The bestselling art historian and author of The Story of Art Without Men shares her insights into several paintings of great women authors, from Mary Shelley to Zadie Smith
Last month, on Thursday, 21 September, the Booker Prize 2023 shortlist was announced at a special event at the National Portrait Gallery in central London.
The announcement took place in Room 24 of the gallery – a space devoted to ‘Challenging Identities’, which focuses on individuals at the forefront of changes in society, science and culture in the late 19th and early 20th centuries. Its walls display portraits of several important literary figures, such as Oscar Wilde, Virginia Woolf, Thomas Hardy and George Bernard Shaw, as well as artists, politicians and women’s rights campaigners. The event spilled over into Room 28, titled ‘Making the Modern World’, which features portraits of more recent authors, many of them recognised by the Booker Prize, including Jan Morris, Salman Rushdie, Doris Lessing and Kazuo Ishiguro.
The gallery reopened in June 2023 following a three-year renovation – it’s biggest in 127 years. As well as significant physical changes to its spaces, including a new entrance, with new doors featuring bronze panels by the artist Tracey Emin, the gallery has increased the representation of female artists on display in its post-1900 galleries by 129%. The number of female sitters on display in those galleries has risen by 134%, with women now featuring in 48% of portraits on display, up from a third three years ago.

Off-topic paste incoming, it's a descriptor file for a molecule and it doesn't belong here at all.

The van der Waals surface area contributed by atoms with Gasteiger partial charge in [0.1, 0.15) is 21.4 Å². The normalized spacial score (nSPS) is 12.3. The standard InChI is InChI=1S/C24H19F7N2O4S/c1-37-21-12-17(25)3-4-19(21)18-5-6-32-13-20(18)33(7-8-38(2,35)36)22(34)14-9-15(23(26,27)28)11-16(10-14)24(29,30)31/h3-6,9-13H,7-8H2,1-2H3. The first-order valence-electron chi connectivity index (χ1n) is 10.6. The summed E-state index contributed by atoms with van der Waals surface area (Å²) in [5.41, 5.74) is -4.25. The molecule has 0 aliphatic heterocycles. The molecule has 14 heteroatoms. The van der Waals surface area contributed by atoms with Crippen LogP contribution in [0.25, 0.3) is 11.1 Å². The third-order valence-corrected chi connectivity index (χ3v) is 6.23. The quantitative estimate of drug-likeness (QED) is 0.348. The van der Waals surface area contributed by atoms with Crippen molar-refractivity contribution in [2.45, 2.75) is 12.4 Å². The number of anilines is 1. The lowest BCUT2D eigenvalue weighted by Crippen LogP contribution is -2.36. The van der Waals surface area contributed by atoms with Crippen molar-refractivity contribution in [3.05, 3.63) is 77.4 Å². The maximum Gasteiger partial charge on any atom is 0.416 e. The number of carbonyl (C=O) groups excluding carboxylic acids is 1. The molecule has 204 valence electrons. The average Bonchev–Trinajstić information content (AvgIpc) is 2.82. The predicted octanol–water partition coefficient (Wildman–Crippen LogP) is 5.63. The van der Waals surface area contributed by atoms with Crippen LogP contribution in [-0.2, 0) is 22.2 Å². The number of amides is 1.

To celebrate the Booker Prizes’ association with the National Portrait Gallery – and our organisations’ shared aim of championing great writers past and present – we wanted to do more than just host an event. So we invited art historian and broadcaster Katy Hessel, author of the bestseller The Story of Art Without Men and presenter of The Great Women Artists Podcast to curate a tour of portraits of women writers currently on display in the gallery, for attendees of the shortlist announcement event. Katy’s tour provided expert insights into the sitters and artists behind several extraordinary works, including paintings of the Brontë sisters, Mary Shelley, Iris Murdoch, Jeanette Winterson and Zadie Smith.
A film of the tour can be found at the top of this page.